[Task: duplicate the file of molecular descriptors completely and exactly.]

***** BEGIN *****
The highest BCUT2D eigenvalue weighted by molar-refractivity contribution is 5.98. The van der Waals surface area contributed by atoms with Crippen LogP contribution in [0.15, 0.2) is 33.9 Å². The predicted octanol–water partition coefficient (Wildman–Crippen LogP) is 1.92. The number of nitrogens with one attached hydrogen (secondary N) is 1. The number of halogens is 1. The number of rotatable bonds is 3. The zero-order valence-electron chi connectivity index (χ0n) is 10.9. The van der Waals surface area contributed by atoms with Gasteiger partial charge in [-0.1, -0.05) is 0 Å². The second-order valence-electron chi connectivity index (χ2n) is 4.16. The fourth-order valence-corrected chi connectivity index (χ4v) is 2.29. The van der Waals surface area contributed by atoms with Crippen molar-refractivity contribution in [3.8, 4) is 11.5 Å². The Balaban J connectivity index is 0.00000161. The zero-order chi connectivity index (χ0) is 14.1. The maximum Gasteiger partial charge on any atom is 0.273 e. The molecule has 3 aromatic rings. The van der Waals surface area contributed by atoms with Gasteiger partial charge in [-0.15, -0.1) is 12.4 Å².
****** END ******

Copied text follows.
The highest BCUT2D eigenvalue weighted by molar-refractivity contribution is 5.98. The van der Waals surface area contributed by atoms with Crippen LogP contribution in [0.15, 0.2) is 33.9 Å². The predicted octanol–water partition coefficient (Wildman–Crippen LogP) is 1.92. The number of nitrogens with one attached hydrogen (secondary N) is 1. The number of halogens is 1. The number of rotatable bonds is 3. The zero-order valence-electron chi connectivity index (χ0n) is 10.9. The van der Waals surface area contributed by atoms with Gasteiger partial charge in [-0.1, -0.05) is 0 Å². The second-order valence-electron chi connectivity index (χ2n) is 4.16. The fourth-order valence-corrected chi connectivity index (χ4v) is 2.29. The van der Waals surface area contributed by atoms with Crippen molar-refractivity contribution in [3.8, 4) is 11.5 Å². The Balaban J connectivity index is 0.00000161. The zero-order chi connectivity index (χ0) is 14.1. The maximum Gasteiger partial charge on any atom is 0.273 e. The molecule has 3 aromatic rings. The van der Waals surface area contributed by atoms with Gasteiger partial charge in [-0.15, -0.1) is 12.4 Å².